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Saturday, January 12, 2013

Review: 21st CENTURY BOYS Volume 1


21ST CENTURY BOYS, VOL. 01
VIZ MEDIA – @VIZMedia

WRITER: Naoki Urasawa with Takashi Nagasaki
ARTIST: Naoki Urasawa
ENGLISH ADAPTATION: Akemi Wegmüller
LETTERS: Freeman Wong
ISBN: 978-1-4215-4326-0; paperback; Rated “T+” for “Older Teen”
200pp, B&W, $12.99 U.S., $14.99 CAN, £8.99 UK

20th Century Boys is a science fiction and mystery manga from creator Naoki Urasawa. The series was originally serialized from 1999 to 2006 in the Japanese manga magazine, Big Comic Spirits. The series, a seinen manga (comics for adult men), was collected in 22 graphic novels (called tankobon in Japan). The series also has a 16-chapter sequel (of sorts), entitled 21st Century Boys.

20th Century Boys is concluded. The war is over. The “Friend,” leader of the worldwide cult known as the “Friends,” is dead. But has peace really come to Tokyo, after the world was on the brink of destruction? Many mysteries concerning the Friend remain, such as the Friend’s true identity. Are any of his diabolical plans still in motion? The answers may be in the memories of Kenji Endo, the returning hero and the Friend’s sworn enemy. Welcome to 21st Century Boys.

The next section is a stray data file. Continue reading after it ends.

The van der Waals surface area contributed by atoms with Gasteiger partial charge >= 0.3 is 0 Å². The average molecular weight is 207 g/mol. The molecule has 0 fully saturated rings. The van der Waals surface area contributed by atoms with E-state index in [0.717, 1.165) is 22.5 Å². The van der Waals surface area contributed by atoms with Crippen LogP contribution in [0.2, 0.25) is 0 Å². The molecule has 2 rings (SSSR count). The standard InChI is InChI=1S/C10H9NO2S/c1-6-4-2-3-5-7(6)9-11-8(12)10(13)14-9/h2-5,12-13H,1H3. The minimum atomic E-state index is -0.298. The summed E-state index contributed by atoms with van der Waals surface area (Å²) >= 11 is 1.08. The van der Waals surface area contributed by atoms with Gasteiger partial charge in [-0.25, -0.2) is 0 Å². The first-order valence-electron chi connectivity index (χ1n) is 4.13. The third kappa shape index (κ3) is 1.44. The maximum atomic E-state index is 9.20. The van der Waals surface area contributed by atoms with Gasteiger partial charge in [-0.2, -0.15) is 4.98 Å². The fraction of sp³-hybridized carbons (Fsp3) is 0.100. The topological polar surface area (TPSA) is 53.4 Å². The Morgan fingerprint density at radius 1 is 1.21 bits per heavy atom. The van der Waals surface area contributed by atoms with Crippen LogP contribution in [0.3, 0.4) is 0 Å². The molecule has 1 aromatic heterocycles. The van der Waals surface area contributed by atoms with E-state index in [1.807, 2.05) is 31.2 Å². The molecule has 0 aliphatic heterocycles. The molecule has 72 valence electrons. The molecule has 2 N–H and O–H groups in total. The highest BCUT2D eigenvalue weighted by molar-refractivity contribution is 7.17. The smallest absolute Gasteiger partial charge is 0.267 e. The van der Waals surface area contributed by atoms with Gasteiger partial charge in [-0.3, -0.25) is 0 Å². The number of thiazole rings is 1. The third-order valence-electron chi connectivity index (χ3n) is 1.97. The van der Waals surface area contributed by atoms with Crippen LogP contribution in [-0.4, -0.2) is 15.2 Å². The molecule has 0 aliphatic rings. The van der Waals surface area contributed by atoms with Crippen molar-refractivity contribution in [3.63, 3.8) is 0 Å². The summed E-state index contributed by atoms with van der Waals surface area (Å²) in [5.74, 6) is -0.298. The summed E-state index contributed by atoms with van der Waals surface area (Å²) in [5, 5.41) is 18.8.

Naoki Urasawa’s 21st Century Boys, Vol. 1 (entitled Death of the Friend) picks up after the end of the Eisner Award-winning Naoki Urasawa’s 20th Century Boys. The Friend dies, but not before speaking cryptically to Kenji. The Friend’s stand-in, Sadakiyo, lies in a hospital. He is watched over by Kenji’s niece, Kanna, as she tries to understand what Sadakiyo is trying to tell her. United Nations Forces move into Tokyo, and Kenji prepares to makes a dangerous trip into the mind games of the Friends.

This first volume of the 21st Century Boys manga, the sort of sequel to the 20th Century Boys manga, offers more of the same, but not quite. The first series pitted a large cast of characters against a primary adversary, the Friend. In this new series, it seems as if the heroes are chasing ghosts and confronting a vaguely outlined adversary, so the series strikes an odd tone. It is as if creator Naoki Urasawa wants the characters to discover things about their pasts that are better left alone and unknown.

Comic book readers who loved 20th Century Boys will want the follow-up, VIZ Signature’s Naoki Urasawa’s 21st Century Boys.

A

Reviewed by Leroy Douresseaux


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